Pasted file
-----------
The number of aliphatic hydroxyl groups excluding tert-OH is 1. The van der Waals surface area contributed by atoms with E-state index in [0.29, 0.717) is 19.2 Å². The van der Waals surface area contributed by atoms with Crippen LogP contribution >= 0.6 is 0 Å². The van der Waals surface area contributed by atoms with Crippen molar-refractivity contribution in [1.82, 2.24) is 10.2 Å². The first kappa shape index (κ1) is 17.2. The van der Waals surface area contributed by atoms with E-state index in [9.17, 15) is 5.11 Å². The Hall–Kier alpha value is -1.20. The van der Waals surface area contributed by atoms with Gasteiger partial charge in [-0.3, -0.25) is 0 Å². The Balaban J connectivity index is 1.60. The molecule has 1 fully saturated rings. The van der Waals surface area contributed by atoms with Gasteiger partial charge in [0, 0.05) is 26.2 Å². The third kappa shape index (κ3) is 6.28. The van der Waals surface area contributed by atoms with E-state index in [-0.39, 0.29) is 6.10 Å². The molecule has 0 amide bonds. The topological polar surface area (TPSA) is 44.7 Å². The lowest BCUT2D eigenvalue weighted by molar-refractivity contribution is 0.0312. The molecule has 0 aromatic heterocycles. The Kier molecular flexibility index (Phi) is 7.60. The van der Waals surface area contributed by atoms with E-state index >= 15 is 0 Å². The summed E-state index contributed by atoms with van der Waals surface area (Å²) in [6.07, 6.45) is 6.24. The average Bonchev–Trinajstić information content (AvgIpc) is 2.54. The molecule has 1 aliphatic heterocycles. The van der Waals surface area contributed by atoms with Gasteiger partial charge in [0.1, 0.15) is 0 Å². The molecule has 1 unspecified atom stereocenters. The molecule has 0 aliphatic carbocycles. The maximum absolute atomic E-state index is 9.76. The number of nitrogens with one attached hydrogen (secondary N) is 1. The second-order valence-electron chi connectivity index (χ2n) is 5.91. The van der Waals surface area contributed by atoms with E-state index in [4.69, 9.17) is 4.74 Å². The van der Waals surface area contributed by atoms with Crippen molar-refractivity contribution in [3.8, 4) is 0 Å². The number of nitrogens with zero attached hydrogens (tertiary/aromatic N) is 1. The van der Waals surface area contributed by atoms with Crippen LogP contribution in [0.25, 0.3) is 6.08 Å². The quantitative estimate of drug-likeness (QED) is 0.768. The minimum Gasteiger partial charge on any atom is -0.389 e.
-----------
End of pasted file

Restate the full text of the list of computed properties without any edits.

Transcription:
The number of aliphatic hydroxyl groups excluding tert-OH is 1. The van der Waals surface area contributed by atoms with E-state index in [0.29, 0.717) is 19.2 Å². The van der Waals surface area contributed by atoms with Crippen LogP contribution >= 0.6 is 0 Å². The van der Waals surface area contributed by atoms with Crippen molar-refractivity contribution in [1.82, 2.24) is 10.2 Å². The first kappa shape index (κ1) is 17.2. The van der Waals surface area contributed by atoms with E-state index in [9.17, 15) is 5.11 Å². The Hall–Kier alpha value is -1.20. The van der Waals surface area contributed by atoms with Gasteiger partial charge in [-0.3, -0.25) is 0 Å². The Balaban J connectivity index is 1.60. The molecule has 1 fully saturated rings. The van der Waals surface area contributed by atoms with Gasteiger partial charge in [0, 0.05) is 26.2 Å². The third kappa shape index (κ3) is 6.28. The van der Waals surface area contributed by atoms with E-state index in [-0.39, 0.29) is 6.10 Å². The molecule has 0 amide bonds. The topological polar surface area (TPSA) is 44.7 Å². The lowest BCUT2D eigenvalue weighted by molar-refractivity contribution is 0.0312. The molecule has 0 aromatic heterocycles. The Kier molecular flexibility index (Phi) is 7.60. The van der Waals surface area contributed by atoms with E-state index >= 15 is 0 Å². The summed E-state index contributed by atoms with van der Waals surface area (Å²) in [6.07, 6.45) is 6.24. The average Bonchev–Trinajstić information content (AvgIpc) is 2.54. The molecule has 1 aliphatic heterocycles. The van der Waals surface area contributed by atoms with Gasteiger partial charge in [0.1, 0.15) is 0 Å². The molecule has 1 unspecified atom stereocenters. The molecule has 0 aliphatic carbocycles. The maximum absolute atomic E-state index is 9.76. The number of nitrogens with one attached hydrogen (secondary N) is 1. The second-order valence-electron chi connectivity index (χ2n) is 5.91. The van der Waals surface area contributed by atoms with E-state index in [4.69, 9.17) is 4.74 Å². The van der Waals surface area contributed by atoms with Crippen molar-refractivity contribution in [3.8, 4) is 0 Å². The number of nitrogens with zero attached hydrogens (tertiary/aromatic N) is 1. The van der Waals surface area contributed by atoms with Crippen LogP contribution in [0.25, 0.3) is 6.08 Å². The quantitative estimate of drug-likeness (QED) is 0.768. The minimum Gasteiger partial charge on any atom is -0.389 e.